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How Many Sets Will Be Sold?
August 21, 2009

Are you pawing the ground to get your order in to the U.S. Mint for the four-coin set of 2009 Lincoln cents when they become available next week on Aug. 26?

The price is just $7.95 each, making it one of the most affordable offerings this year.

However, there are only four cents in the set. If you figure the relationship of face value to price, you get a staggering 198.75 times face value - and that is without figuring in the $4.95 per order handling charge.

Will anyone be making that calculation?

Who am I to ask?

I didn't think that so many people would think $8.95 was too much to ask for a two-roll set of Lincoln cents. Now I know better.

Perhaps mollifying that crowd is the fact that the cents in the set will be made of the historical bronze alloy that was used in 1909. That is 95 percent copper and five percent tin and zinc.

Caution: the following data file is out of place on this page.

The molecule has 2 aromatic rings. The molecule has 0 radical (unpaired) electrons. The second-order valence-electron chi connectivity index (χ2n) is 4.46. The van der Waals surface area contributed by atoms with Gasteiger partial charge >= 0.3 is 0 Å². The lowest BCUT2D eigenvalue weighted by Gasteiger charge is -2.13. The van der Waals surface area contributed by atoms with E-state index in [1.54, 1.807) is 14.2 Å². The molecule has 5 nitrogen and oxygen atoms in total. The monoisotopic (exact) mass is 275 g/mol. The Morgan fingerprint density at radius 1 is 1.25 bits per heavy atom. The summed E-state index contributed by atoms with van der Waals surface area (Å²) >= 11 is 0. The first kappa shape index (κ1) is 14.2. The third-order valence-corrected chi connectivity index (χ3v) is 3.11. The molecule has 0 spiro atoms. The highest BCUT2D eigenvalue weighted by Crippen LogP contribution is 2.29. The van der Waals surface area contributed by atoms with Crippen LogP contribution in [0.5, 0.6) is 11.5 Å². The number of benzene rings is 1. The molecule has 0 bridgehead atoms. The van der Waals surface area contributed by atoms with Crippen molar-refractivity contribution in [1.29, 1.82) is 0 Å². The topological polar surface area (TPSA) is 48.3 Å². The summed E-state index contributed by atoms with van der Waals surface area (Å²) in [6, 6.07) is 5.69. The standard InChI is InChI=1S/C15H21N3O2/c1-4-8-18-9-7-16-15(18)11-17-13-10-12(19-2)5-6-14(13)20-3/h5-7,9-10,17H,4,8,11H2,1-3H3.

Even Alan Herbert, who is a purist in his description of bronze in his Coin Clinic column, will be happy with the return of the historical alloy as opposed to the more recently used 95 percent copper five percent zinc alloy that is brass.

See, Alan? You have managed to teach me something after all these years.

But now I have to go figure out how many sets of those proof bronze cents I want next week.

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About the Author
David C. Harper has been a coin collector since 1963. He joined the Krause Publications editorial staff in 1978 and is currently editor of Numismatic News and World Coin News. He also edits two books annually, North American Coins & Prices and Coin Digest. He is the author of the Class of '63 column that runs each week in Numismatic News. His first bylined numismatic article appeared in the June 1971 issue of Coins Magazine and his various Krause Publications assignments included a stint as editor of the magazine 1980-1983. Harper received a bachelor of science degree from the University of Wisconsin-Oshkosh in 1977. He had a double major of journalism and economics.

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